Ivorian and French officials also visited the site, which marks the French-based international cheese company's first industrial installation in Sub-Saharan Africa.
The purpose of the plant, located in Abidjan's Yopougon industrial zone, is to supply Ivorian consumers with a product that is created close to its market.
Bel said the site represents the first step in developing the brand in Côte d'Ivoire. All locally produced portions of The Laughing Cow will be marketed in Ivorian territory.
Bel said that the Abidjan Laughing Cow plant is a first for the company, as over the space of three years, Bel teams miniaturized the production of processed cheese portions.
Bel's engineering teams designed the plant, then assembled and tested it at the company's research and innovation center in Vendôme, France. It was then shipped to the Côte d'Ivoire in 14 containers.
Two months after the containers arrived in the country, the plant was fully assembled, and production started in December 2015.
Huber Mayet, general manager of manufacturing and technical operations, research and innovation at Bel, said, "Today, we produce 100,000 portions of cheese every day with the same food quality and safety standards found at all Bel Group plants.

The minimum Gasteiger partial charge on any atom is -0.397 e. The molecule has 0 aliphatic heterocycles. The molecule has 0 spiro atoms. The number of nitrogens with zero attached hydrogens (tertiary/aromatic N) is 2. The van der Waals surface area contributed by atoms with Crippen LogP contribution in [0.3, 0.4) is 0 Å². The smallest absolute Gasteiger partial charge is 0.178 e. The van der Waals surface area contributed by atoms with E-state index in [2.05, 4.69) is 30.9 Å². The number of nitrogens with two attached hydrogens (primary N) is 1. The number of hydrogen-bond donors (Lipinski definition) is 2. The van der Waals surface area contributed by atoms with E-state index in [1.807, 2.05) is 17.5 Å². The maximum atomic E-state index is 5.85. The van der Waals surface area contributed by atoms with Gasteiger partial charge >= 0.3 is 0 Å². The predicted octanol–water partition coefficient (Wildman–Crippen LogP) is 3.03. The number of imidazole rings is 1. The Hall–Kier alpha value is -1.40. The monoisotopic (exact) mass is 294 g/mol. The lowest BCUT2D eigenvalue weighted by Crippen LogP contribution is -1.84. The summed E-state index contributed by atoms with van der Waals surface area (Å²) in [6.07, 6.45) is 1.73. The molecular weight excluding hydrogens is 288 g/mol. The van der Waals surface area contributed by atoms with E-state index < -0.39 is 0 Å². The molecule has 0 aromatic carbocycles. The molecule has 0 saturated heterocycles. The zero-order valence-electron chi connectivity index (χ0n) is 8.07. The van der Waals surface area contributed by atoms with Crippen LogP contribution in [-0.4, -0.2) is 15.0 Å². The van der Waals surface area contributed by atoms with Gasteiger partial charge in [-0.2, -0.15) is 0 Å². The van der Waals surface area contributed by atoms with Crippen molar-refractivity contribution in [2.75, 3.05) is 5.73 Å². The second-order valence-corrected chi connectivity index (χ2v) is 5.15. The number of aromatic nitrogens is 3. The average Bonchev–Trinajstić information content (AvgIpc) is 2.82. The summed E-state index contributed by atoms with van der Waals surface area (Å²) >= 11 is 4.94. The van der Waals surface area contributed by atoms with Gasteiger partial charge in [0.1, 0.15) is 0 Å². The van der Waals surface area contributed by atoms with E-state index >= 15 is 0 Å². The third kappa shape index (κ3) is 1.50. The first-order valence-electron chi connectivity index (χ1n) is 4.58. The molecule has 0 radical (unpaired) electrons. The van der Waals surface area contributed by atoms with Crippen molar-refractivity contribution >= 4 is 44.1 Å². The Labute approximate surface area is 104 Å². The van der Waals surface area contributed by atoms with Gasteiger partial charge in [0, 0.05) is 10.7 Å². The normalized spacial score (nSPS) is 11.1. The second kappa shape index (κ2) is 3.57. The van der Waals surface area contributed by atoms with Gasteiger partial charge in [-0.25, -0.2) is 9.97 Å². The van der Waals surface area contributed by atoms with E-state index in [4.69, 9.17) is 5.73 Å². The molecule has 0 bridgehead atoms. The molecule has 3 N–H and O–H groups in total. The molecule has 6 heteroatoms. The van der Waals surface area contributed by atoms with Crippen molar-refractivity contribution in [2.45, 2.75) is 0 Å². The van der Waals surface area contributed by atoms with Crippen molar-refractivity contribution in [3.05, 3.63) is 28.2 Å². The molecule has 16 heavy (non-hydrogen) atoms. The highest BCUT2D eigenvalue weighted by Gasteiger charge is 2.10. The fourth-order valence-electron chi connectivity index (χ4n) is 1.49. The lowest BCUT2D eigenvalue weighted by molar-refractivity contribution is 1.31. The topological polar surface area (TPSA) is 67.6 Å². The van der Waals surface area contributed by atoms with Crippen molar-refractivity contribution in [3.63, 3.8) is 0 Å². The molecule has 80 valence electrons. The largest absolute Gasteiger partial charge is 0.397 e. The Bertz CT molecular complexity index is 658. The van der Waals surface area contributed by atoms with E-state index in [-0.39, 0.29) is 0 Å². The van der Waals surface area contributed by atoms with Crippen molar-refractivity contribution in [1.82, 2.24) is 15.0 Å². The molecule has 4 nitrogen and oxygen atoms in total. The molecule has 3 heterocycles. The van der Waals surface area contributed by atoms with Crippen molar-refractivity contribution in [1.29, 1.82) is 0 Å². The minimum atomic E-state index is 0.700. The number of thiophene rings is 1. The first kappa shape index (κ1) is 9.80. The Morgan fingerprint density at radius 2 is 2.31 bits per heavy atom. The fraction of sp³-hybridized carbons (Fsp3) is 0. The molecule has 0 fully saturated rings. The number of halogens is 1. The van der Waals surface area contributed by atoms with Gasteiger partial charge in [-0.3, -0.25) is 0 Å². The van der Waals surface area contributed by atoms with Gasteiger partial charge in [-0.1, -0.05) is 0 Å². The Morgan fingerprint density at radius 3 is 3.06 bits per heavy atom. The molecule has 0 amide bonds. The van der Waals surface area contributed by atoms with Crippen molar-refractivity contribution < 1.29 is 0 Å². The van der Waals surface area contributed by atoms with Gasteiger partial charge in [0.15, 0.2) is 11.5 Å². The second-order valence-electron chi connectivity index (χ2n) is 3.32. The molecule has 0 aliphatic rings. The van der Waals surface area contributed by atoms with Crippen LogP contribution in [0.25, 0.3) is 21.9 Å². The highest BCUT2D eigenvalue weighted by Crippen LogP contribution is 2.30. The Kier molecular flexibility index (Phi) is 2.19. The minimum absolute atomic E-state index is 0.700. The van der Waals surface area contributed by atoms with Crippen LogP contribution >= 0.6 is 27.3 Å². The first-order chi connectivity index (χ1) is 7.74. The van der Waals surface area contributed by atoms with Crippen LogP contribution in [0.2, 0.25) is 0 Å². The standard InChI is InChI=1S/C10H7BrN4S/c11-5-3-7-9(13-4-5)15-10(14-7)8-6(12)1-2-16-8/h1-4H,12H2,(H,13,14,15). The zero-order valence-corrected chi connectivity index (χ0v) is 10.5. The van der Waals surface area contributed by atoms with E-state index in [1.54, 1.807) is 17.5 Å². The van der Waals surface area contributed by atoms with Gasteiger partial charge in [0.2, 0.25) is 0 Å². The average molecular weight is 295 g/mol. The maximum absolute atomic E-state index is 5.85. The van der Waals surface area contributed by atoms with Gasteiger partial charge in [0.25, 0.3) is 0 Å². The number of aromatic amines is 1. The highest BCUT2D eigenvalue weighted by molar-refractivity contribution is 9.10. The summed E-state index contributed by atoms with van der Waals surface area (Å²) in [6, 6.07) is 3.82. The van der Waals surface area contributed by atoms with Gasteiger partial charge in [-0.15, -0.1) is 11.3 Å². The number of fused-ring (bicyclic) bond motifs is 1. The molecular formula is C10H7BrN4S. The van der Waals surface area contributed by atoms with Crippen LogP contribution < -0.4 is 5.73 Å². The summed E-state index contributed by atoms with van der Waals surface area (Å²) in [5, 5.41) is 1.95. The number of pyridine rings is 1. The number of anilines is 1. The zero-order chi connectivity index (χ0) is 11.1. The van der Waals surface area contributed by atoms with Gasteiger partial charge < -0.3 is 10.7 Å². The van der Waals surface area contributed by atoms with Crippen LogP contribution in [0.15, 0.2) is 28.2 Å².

“It's a technological feat, but it's also the result of a successful skills transfer between the French teams and the 12 employees of the Côte d'Ivoire plant, which is now operating fully autonomously."
Bel products throughout Africa
Present on the African continent for over 50 years, and with more than two billion single-serving portions sold in Africa in 2015, The Laughing Cow is one of the products Bel sells in 44 African countries.
The African market, where Bel employs more than 3,500 people, is supplied by three other production sites in Morocco, Algeria and Egypt.
Fiévet said, "It's a new milestone for us on the African continent, which has historically been a growth market for Bel. Our strategy calls for producing our products as close to our consumers as possible, as soon as that's possible.
“With this new site, we can supply the Côte d'Ivoire market and keep a manufacturing lead-time. That's the rationale for this project, which would not have been possible without the support of Ivorian officials and our local partners."
New jobs created
The new Côte d'Ivoire plant, which cost $3.4m (€3m) to build, can produce 20 million cheese portions per year.
While the 4,200-sqm facility currently employs 12 people, this is expected to rise to 20 in 2016.